Telling a Story and Providing a Profile

Quite often, you might need to provide information on an individual’s background and experience to better analyze an issue. We recommend that you combine the information that you’ve learned from the interview with direct quotations from this individual. This method is especially important when dealing with ethnographic case studies. In the following segment, we will consider Kate Vieira’s story about a Brazilian illegal immigrant living in Massachusetts.

  • The author introduces Jocélia, a 22-year-old woman from Brazil who came to the U.S. as a student. However, when she ran out of money, she quit her ESL classes and started to work illegally. When the author met Jocélia, she has already managed to buy a house in Brazil for her mother and was going to purchase a car. The woman had two jobs working from 3 PM to midnight and from 5 AM to afternoon. Once she was so exhausted that she fell asleep at the wheel and caused a serious accident. After explaining Jocélia’s background, the author provides her direct quote, where she recalls how young and happy she was when she came to the U.S. and says that, only in a Catholic retreat, she realized that she cannot work all the time, sacrificing her health.

Working on Language

Sometimes, you may analyze an individual’s language, including the word choice and pauses. In the following segment, we will consider Beth Godbee’s work devoted to her subject’s phrasing and words. Goodbee analyzed a conversation between a writing center tutor Kim and a writer Susan.

  • Godbee provides Kim’s quote, where Kim describes Susan as a “specialist” in the future case, using the phrase “you’re gonna…” and then changing it to “you’re the specialist.” This way, Kim underlines Susan’s current position that determines her right to speak.

Paraphrasing, Quoting, or Summarizing

Interview data can be incorporated into your writing using direct quotations, paraphrases, or summaries. On the one hand, being able to choose from among these three options makes it easier to work with interviews. On the other hand, it may be difficult to decide what exactly you should use: a quote, summary, or a paraphrased passage. To answer this question, we recommend that you determine what is most important about this information.

  • When dealing with a particular opinion on a complex issue, paraphrasing this opinion in your own words can help your readers better understand it.
  • If the information provides a general perspective, then a summary might be the best choice.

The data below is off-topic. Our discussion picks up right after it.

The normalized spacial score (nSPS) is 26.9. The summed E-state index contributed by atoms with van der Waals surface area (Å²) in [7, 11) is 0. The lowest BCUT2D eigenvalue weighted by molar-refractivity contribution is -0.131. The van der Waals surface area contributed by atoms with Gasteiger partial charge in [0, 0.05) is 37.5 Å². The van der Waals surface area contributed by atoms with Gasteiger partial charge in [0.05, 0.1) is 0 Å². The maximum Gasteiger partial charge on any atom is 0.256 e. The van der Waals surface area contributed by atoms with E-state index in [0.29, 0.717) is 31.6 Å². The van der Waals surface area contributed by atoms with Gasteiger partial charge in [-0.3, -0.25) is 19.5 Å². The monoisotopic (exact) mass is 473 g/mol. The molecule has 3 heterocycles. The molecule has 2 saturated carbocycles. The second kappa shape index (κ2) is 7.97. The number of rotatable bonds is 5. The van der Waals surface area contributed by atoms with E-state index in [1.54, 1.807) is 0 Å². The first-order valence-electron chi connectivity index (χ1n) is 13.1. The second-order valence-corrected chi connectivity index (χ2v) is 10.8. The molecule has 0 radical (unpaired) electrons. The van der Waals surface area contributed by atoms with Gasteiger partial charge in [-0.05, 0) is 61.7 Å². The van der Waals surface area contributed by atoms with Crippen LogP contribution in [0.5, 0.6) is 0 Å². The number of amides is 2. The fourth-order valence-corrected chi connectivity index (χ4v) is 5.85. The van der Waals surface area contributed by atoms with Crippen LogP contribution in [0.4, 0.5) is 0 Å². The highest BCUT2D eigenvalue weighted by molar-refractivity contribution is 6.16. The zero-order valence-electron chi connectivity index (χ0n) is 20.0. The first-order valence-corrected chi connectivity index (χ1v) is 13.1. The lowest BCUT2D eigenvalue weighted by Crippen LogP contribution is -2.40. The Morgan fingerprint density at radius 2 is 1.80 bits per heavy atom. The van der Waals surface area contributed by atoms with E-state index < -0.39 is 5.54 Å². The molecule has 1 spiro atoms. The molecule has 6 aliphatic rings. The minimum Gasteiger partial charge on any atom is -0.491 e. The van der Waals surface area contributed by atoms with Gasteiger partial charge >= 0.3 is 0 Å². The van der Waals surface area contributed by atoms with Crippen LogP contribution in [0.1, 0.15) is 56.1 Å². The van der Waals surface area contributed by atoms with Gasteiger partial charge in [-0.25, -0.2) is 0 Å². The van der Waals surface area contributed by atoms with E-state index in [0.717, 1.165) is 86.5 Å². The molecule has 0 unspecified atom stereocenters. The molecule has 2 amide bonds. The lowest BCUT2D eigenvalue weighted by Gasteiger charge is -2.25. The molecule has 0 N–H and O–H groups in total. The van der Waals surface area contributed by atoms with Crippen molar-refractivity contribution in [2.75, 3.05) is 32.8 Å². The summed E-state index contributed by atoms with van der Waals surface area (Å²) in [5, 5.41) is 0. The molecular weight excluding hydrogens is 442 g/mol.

• If your goal is to demonstrate the authenticity and specificity of the language, we recommend that you go with a quote. However, don’t forget that quotes often require you to provide the necessary commentary and background information.

Obviously, when working with interviews, you might use all the three options, depending on the context and your goals. For example, you may start with a quick summary that provides an overall understanding of the issue, then paraphrase some key ideas, and then provide a quotation that will exemplify your argument.

Referring to the Interviewees

Sometimes, you might be expected to identify your interviewees using their real names. You may need to do it when dealing with journalistic writing or when consulting with an expert. However, even if you need to use real names of your interviewees, you have to get their permission first. We recommend that you clarify this issue even before you start an interview.

When working on interviews for academic research, writers often use pseudonyms to maintain confidentiality. You are responsible for protecting your subject’s privacy, because these people share their personal experiences and insights with you. The best way to honor their trust is to anonymize their identities. The Internal Review Board (IRB) focuses on developing a research methodology that keeps interview data confidential. Therefore, if you want to get permission to conduct your research, you have to explain how you’re going to achieve confidentiality. For instance, you might choose different names for your subjects or come up with pseudonyms.